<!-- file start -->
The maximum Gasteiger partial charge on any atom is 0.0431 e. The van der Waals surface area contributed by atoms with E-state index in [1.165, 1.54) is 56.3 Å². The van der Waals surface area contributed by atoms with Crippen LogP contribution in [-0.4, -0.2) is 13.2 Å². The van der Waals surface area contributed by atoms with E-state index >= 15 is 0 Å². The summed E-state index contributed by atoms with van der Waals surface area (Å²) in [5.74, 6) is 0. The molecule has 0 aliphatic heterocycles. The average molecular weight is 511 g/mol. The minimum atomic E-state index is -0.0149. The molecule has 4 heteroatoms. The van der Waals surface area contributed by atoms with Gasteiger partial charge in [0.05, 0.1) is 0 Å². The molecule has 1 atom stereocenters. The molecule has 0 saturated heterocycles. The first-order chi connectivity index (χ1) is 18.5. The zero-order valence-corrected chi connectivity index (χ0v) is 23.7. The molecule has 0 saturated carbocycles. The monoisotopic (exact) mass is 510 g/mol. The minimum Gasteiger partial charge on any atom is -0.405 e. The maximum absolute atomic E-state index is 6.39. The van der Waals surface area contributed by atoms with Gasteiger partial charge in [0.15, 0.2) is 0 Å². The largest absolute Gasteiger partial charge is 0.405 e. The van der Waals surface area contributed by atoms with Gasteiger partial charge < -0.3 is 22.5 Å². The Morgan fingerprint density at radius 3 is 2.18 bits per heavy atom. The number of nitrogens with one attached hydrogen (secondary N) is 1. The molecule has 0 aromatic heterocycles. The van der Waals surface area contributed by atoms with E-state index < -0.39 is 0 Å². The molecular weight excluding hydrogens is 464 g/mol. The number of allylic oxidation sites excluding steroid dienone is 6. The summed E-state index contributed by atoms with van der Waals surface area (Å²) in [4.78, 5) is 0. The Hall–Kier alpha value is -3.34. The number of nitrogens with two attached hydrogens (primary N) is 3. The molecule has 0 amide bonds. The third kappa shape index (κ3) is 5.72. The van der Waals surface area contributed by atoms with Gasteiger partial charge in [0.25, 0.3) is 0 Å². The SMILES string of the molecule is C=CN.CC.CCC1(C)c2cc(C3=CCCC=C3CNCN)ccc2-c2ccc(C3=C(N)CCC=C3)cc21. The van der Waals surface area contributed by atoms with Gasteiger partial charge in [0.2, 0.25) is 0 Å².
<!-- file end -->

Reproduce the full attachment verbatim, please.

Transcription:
The maximum Gasteiger partial charge on any atom is 0.0431 e. The van der Waals surface area contributed by atoms with E-state index in [1.165, 1.54) is 56.3 Å². The van der Waals surface area contributed by atoms with Crippen LogP contribution in [-0.4, -0.2) is 13.2 Å². The van der Waals surface area contributed by atoms with E-state index >= 15 is 0 Å². The summed E-state index contributed by atoms with van der Waals surface area (Å²) in [5.74, 6) is 0. The molecule has 0 aliphatic heterocycles. The average molecular weight is 511 g/mol. The minimum atomic E-state index is -0.0149. The molecule has 4 heteroatoms. The van der Waals surface area contributed by atoms with Gasteiger partial charge in [0.05, 0.1) is 0 Å². The molecule has 1 atom stereocenters. The molecule has 0 saturated heterocycles. The first-order chi connectivity index (χ1) is 18.5. The zero-order valence-corrected chi connectivity index (χ0v) is 23.7. The molecule has 0 saturated carbocycles. The monoisotopic (exact) mass is 510 g/mol. The minimum Gasteiger partial charge on any atom is -0.405 e. The maximum absolute atomic E-state index is 6.39. The van der Waals surface area contributed by atoms with Gasteiger partial charge in [0.15, 0.2) is 0 Å². The largest absolute Gasteiger partial charge is 0.405 e. The van der Waals surface area contributed by atoms with Gasteiger partial charge < -0.3 is 22.5 Å². The Morgan fingerprint density at radius 3 is 2.18 bits per heavy atom. The number of nitrogens with one attached hydrogen (secondary N) is 1. The molecule has 0 aromatic heterocycles. The van der Waals surface area contributed by atoms with E-state index < -0.39 is 0 Å². The molecular weight excluding hydrogens is 464 g/mol. The number of allylic oxidation sites excluding steroid dienone is 6. The summed E-state index contributed by atoms with van der Waals surface area (Å²) in [4.78, 5) is 0. The Hall–Kier alpha value is -3.34. The number of nitrogens with two attached hydrogens (primary N) is 3. The molecule has 0 amide bonds. The third kappa shape index (κ3) is 5.72. The van der Waals surface area contributed by atoms with Gasteiger partial charge in [0.25, 0.3) is 0 Å². The SMILES string of the molecule is C=CN.CC.CCC1(C)c2cc(C3=CCCC=C3CNCN)ccc2-c2ccc(C3=C(N)CCC=C3)cc21. The van der Waals surface area contributed by atoms with Gasteiger partial charge in [0.2, 0.25) is 0 Å².